Settlers building the rudimentary road from the train station to the settlement
Photo source : Bahau: A Utopia That Went Awry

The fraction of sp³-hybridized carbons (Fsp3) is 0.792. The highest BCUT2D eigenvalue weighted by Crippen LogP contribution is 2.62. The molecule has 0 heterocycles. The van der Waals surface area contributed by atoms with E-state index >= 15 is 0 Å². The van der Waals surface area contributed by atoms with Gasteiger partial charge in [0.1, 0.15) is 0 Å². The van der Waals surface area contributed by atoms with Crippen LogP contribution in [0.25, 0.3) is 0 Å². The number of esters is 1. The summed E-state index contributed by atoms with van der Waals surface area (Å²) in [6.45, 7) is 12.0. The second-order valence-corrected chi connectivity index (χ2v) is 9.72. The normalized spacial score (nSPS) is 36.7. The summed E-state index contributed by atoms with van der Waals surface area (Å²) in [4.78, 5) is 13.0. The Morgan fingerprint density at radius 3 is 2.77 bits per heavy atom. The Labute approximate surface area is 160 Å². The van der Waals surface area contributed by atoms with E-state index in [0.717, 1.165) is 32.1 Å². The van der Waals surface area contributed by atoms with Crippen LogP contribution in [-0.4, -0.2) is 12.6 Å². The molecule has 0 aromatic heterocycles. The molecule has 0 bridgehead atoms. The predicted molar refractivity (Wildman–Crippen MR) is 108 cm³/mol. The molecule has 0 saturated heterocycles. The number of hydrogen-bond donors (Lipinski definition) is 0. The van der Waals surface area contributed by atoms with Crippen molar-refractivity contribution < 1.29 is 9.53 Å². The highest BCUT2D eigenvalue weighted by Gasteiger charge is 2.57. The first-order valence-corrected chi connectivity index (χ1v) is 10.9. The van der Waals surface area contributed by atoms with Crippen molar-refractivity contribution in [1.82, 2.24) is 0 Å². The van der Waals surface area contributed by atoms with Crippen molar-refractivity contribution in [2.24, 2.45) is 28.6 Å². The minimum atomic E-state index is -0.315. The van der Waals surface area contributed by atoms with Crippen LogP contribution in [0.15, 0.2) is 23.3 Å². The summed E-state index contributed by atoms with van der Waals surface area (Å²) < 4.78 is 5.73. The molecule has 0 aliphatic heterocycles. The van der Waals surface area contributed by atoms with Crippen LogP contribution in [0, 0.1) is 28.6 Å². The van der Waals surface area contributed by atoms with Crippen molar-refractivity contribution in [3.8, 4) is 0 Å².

The next group to join the project were the Eurasians and the new venue was Bahau. The first settlers consisting of mainly young, single men and led by Catholic Bishop of Singapore, Adrien Devals arrived in late December 1943. They took the overnight train from Singapore to Gemas, followed by a local train to Bahau town and walked the last five miles (8 km) to the site of the settlement. Prior, the site had been cleared and rejected by the Japanese for use as an airfield and by the Chinese group who had wanted Endau instead. The Japanese name for the settlement was ‘Fuji Go’ which means ‘Fuji Village or beautiful village’. These men were tasked to clear the land of dense forest, build a rudimentary road from the train station to the settlement and set up the basic infrastructure for the arriving families. By April 1944, the population had risen to 2,000, of which about half were Chinese Catholics and it also included European Protestants families and neutrals from countries like Denmark, Switzerland, Romania and Russia. Each family was given three acres of land to build their own home with whatever that they could find from the jungle and to grow crops.Though they had enjoyed some measure of freedom from the Japanese, many of them suffered from malnutrition and diseases such as malaria which eventually led to a high death toll. Japanese Occupation came to an end in August 1945, and immediately after, the MPAJA (Malayan People’s Anti Japanese Army) guerilla movement took over control of the country for a brief spell. Bahau was finally liberated with the arrival of Force 136 on 3 September 1945. The settlement was abandoned and settlers returned to Singapore. (In total, Japanese authorities had created three agricultural settlements outside of Singapore, namely Endau, Johor for the Chinese, Bahau, Negeri Sembilan for the Eurasian community and Pulau Bintan in Indonesia for the Indians).